Horizon Zero Dawn did not need a sequel. The credits ended and the story was complete. Aloy had gone from being an outsider of the Nora tribe, to almost-singlehandedly stopping the robotic apocalypse. This sense of resolution is becoming increasingly rare in big-budget games this large.
The question is: Was a Zero Dawn sequel necessary? We wanted to go back to the prehistoric, futuristic Earth where robot dinosaurs roam the land and human tribes struggle to make a living. But was it necessary to exist?
Guerrilla Games’ Horizon Forbidden West proves that Aloy’s tale is worthy of another chapter. It’s a great technical achievement, and captures more intimate, human details.
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- Horizon Forbidden West (PS4 standard edition) (PS4) on Amazon for US$58.95
The world’s weight
Horizon Zero Dawn shows Aloy transform from a Nora tribe outcast into a world-saving hero. The burden of this success is revealed in Forbidden West. In her quest to find a cure for the Blight, the red plague that has decimated the earth’s wildlife, she heads West towards California. Due to the presence of the Tanakth, this land was called the Forbidden Wild West by the Carja. Aloy, despite all her accomplishments in the previous game is an outsider in this new setting. Aloy is not the only one. Varl and Erend are her two friends from the first game. However, the weight of her mission keeps her far from her friends. She is fed up with the world. She wants to save the world from the Blight that has ravaged it, but she is frustrated by petty politics.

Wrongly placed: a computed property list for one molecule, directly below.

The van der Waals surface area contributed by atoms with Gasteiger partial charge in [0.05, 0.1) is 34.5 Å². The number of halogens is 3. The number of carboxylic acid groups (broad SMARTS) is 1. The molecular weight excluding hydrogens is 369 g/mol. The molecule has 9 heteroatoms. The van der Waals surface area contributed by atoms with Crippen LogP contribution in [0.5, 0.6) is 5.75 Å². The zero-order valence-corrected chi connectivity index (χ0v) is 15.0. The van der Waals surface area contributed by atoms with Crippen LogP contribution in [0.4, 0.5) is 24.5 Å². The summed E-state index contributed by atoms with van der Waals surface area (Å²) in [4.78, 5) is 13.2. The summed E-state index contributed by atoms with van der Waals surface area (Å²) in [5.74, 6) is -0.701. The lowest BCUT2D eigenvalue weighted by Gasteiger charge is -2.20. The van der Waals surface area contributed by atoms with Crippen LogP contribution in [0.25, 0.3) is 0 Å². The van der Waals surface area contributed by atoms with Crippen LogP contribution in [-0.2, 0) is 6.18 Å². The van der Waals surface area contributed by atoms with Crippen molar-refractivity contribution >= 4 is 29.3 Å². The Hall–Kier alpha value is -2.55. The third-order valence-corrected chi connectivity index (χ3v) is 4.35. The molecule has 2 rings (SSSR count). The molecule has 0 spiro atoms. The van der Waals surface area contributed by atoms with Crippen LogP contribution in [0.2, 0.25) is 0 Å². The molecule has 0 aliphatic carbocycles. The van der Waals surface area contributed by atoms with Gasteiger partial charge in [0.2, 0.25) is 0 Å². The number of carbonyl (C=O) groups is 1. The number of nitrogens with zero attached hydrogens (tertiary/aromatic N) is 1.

She finds herself in the Forbidden Wild, and soon becomes involved in the fighting between the Tenakth and a rebel Tribe run by Regalla, a warmonger who has been trained how to Override machine. She is chased by a large group of people, which eventually leads to a huge journey that expands the game’s sci fi setting.
Aloy, who is always caring, especially for the poor and the needy, runs from her social networks at the beginning of the game. To avoid Varl’s help, she quietly runs off into the night. She pushes Erend away after the first game. Because she doesn’t want others to be burdened by her weight, she’s forced herself into a lonely existence.